Canadian News Jun 3, 2020 4:53 PM EST

Trudeau no longer calls Missing and Murdered Indigenous Women and Girls tragedy a "genocide"

In 2019, Trudeau made headlines for saying the deaths and disappearances of Indigenous communities amounted to "genocide," telling a crowd in Vancouver, "We accept their findings, including that what happened amounts to genocide."

Trudeau no longer calls Missing and Murdered Indigenous Women and Girls tragedy a "genocide"
Roberto Wakerell-Cruz Montreal, QC
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Prime Minister Justin Trudeau released a statement on Wednesday on the one year anniversary of the Missing and Murdered Indigenous Women and Girls inquiry.  

"One year ago today, the National Inquiry into Missing and Murdered Indigenous Women and Girls presented its final report," writes Trudeau, "and shared with all Canadians the dark and painful experiences of violence against Indigenous women, girls and LGBTQ and two-spirit people."

In 2019, Trudeau made headlines for saying the deaths and disappearances of Indigenous communities amounted to "genocide," telling a crowd in Vancouver, "We accept their findings, including that what happened amounts to genocide."

“We accept the finding that this was genocide, and we will move forward to end this ongoing national tragedy," he told the crowd—a word the prime minister has since not used to describe the tragedy.

“The National Inquiry has shown us the way forward. We know that there is still much more to do to end the systemic gender and racial discrimination that continues today," the prime minister continues. "As we continue to walk the path of reconciliation, we will listen to the voices of families and survivors, as well as grassroots organizations and Indigenous leaders who work every day to advocate for their communities and keep them safe.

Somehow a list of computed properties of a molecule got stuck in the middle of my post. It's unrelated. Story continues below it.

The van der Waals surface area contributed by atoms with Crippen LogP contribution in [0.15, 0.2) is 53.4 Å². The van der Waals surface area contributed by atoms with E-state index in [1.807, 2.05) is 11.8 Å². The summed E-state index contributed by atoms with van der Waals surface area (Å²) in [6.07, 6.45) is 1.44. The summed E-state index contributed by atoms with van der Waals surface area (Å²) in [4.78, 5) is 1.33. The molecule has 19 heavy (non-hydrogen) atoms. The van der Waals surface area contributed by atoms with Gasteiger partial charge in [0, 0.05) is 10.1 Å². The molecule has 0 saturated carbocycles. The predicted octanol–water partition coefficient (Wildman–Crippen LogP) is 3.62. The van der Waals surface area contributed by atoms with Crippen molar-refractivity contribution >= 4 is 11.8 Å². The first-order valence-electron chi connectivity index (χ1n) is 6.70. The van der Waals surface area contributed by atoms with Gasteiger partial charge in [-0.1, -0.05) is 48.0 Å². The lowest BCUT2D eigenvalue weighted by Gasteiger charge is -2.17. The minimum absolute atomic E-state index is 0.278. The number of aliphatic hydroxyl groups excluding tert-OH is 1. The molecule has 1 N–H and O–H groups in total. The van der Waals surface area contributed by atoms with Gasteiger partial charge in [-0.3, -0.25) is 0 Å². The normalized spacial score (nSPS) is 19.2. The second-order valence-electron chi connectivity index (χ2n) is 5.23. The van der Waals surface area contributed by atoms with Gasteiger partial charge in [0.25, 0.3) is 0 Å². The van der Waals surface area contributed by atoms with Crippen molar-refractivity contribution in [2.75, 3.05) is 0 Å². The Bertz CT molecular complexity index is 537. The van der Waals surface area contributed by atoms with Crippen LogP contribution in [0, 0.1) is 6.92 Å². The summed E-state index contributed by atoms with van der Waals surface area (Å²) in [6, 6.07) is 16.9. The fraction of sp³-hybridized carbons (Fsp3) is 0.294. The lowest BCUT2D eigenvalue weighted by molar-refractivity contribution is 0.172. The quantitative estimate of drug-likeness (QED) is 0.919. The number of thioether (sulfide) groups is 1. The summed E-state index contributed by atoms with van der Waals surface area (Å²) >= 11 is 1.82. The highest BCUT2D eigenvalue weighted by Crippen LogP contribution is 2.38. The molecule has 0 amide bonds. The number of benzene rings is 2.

“Everyone has a role to play to end violence and ensure the safety of Indigenous women, girls, and LGBTQ and two-spirit people. Together with families and survivors, First Nations, Inuit, and Métis people, Indigenous organizations, and provincial, territorial, and municipal partners, we will continue work and redouble our efforts to develop a truly National Action Plan to honour those we have lost, help their families heal, and protect current and future generations.”

Yesterday, when Trudeau was asked about the matter at his daily coronavirus press conference, Trudeau again refused to use the word "genocide," and instead opted to point out that there was ongoing conversation as to what language should be used.

The full statement can be read here.

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